PHOEBE ROBINSON [00:05:38] I’ve never seen this show, but I saw the still shots, I’m like OK. Kelsey Grammer is wearing a lot of beige suits and he’s giving out advice, I’m like, I can do that and wear some like Fenty beauty lipstick instead. But yeah, no, like a lot of my friends like to say that I tend to give advice, whether solicited or unsolicited. And I think just because of the time that we’re in right now, me doing these IG Lives I was doing with certain people. I felt like people are naturally like asking questions anyway. So I thought this would be the perfect time to sort of kind of birth this baby of an idea that I had in my head for a while. So each episode I just sit down with like a different celeb, you’re included. Ah, I can’t wait for people to listen to our episode and then it’s all based on one theme. So like Whitney Cummings, it is money, you know. So we talk about that for maybe, I don’t know, 40 minutes and then 20 minutes of submitted, submitted questions from audience members. And it’s a mix of like we can be funny and silly and goofy, but it’s also OK to just sort of have like a real, like, conversation and just like get into the nitty gritty. And I hope that people will feel uplifted at the end of the hour and have like a bigger sense of hope about the world. So we’ll see. It comes out August 11th. So we’ll see.
JAMEELA JAMIL [00:06:56] And I can’t remember your answer, but am I allowed to ask you about your imprint?
PHOEBE ROBINSON [00:07:00] Yes, you, you are.
JAMEELA JAMIL [00:07:02] Yay, tell me about your imprint.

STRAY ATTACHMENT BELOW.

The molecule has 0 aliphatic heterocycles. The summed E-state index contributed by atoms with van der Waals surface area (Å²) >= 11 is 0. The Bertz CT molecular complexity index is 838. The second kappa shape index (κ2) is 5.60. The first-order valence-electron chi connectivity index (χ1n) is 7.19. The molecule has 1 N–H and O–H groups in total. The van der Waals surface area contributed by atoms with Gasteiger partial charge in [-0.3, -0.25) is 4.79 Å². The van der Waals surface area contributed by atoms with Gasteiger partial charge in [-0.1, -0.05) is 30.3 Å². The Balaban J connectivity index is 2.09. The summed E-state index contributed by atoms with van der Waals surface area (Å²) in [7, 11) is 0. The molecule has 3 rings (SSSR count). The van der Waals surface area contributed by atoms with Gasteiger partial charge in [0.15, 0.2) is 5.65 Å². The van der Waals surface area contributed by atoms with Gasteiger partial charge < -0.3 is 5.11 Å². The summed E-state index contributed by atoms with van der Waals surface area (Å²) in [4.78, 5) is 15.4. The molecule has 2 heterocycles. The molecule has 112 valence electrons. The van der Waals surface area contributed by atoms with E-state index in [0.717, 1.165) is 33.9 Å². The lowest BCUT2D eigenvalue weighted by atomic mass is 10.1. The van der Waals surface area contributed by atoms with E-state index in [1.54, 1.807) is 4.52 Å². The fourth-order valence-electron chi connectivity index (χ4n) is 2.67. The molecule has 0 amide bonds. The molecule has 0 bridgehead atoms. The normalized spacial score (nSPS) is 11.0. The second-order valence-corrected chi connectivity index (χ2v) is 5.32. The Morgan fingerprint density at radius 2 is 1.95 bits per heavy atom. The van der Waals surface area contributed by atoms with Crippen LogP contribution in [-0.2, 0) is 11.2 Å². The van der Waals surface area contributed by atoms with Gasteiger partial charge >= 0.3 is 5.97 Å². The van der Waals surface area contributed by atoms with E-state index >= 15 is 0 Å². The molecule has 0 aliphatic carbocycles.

PHOEBE ROBINSON [00:07:07] Smashing. So my imprint is called “Tiny Reparations Books”. It is. We’ve been around for three weeks now. Hold on to your butt. And we’re looking for essay collections, literary fiction and nonfiction. Just I want it to be very voice driven. I want it to be super inclusive, to have women, queer people, people of color, be the authors that I’m, like, supporting for the most part. Like, I’m not going to be like, you’re white, so you can’t be published here. But like, my goal is really to be like, you know, when I look back too fi-, yeah, five years ago when I was selling my book and I was told that an essay collection by a black woman is too niche. Nobody wants to read that. That’s like not interesting. Yeah. Like flat out like, my only, the only one person wanted my book and that’s my current publisher. And everyone else is like, this isn’t relatable. And so like to be five years later now in a position where I have my own imprint and like I can make sure, like, OK, are we going to have, you know, a diverse hiring and marketing, publicity? It can’t just be like we publish, you know, people of color or queer people. But then everyone behind-the-scenes are just like cis straight white men, because then things aren’t really shifting. So I’m really trying to have it behind-the-scenes and with the books that are being published as well. So I’m really excited. But it is like, it is like a lot of work in a way that, I remember, I want to do something bigger than just writing books for myself. Even when I started writing them five years ago, I was like the goal is always the imprint because I will always think about Toni Morrison and she would, she used to edit books as well as when she was writing novels. And so I was like, that seems like a lot of work. And five years ago I was like, that seems like a lot of work. I bet, like running an imprint would be easier. So I was like-.